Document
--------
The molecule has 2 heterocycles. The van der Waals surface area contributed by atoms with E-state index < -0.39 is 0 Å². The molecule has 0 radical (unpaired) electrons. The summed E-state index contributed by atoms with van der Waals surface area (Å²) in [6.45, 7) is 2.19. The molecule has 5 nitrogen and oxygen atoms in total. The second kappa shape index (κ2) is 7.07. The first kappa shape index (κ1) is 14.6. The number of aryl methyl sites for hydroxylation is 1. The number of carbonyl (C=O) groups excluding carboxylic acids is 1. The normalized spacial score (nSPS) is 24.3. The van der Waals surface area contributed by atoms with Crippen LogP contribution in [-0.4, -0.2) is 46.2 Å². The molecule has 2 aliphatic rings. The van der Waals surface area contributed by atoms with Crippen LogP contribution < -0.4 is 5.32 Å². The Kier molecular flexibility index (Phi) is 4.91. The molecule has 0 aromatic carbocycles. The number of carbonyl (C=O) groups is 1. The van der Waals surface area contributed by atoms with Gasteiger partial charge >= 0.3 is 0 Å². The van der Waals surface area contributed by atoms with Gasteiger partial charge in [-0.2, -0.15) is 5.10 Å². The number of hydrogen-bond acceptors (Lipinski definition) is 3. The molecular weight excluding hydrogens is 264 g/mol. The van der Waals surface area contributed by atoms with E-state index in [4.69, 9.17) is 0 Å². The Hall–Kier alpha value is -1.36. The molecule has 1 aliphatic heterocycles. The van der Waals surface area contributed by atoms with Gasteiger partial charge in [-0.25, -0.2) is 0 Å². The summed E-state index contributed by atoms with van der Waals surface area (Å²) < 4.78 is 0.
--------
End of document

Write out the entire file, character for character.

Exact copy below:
The molecule has 2 heterocycles. The van der Waals surface area contributed by atoms with E-state index < -0.39 is 0 Å². The molecule has 0 radical (unpaired) electrons. The summed E-state index contributed by atoms with van der Waals surface area (Å²) in [6.45, 7) is 2.19. The molecule has 5 nitrogen and oxygen atoms in total. The second kappa shape index (κ2) is 7.07. The first kappa shape index (κ1) is 14.6. The number of aryl methyl sites for hydroxylation is 1. The number of carbonyl (C=O) groups excluding carboxylic acids is 1. The normalized spacial score (nSPS) is 24.3. The van der Waals surface area contributed by atoms with Crippen LogP contribution in [-0.4, -0.2) is 46.2 Å². The molecule has 2 aliphatic rings. The van der Waals surface area contributed by atoms with Crippen LogP contribution < -0.4 is 5.32 Å². The Kier molecular flexibility index (Phi) is 4.91. The molecule has 0 aromatic carbocycles. The number of carbonyl (C=O) groups is 1. The van der Waals surface area contributed by atoms with Gasteiger partial charge >= 0.3 is 0 Å². The van der Waals surface area contributed by atoms with Gasteiger partial charge in [-0.2, -0.15) is 5.10 Å². The number of hydrogen-bond acceptors (Lipinski definition) is 3. The molecular weight excluding hydrogens is 264 g/mol. The van der Waals surface area contributed by atoms with E-state index in [4.69, 9.17) is 0 Å². The Hall–Kier alpha value is -1.36. The molecule has 1 aliphatic heterocycles. The van der Waals surface area contributed by atoms with Gasteiger partial charge in [-0.25, -0.2) is 0 Å². The summed E-state index contributed by atoms with van der Waals surface area (Å²) < 4.78 is 0.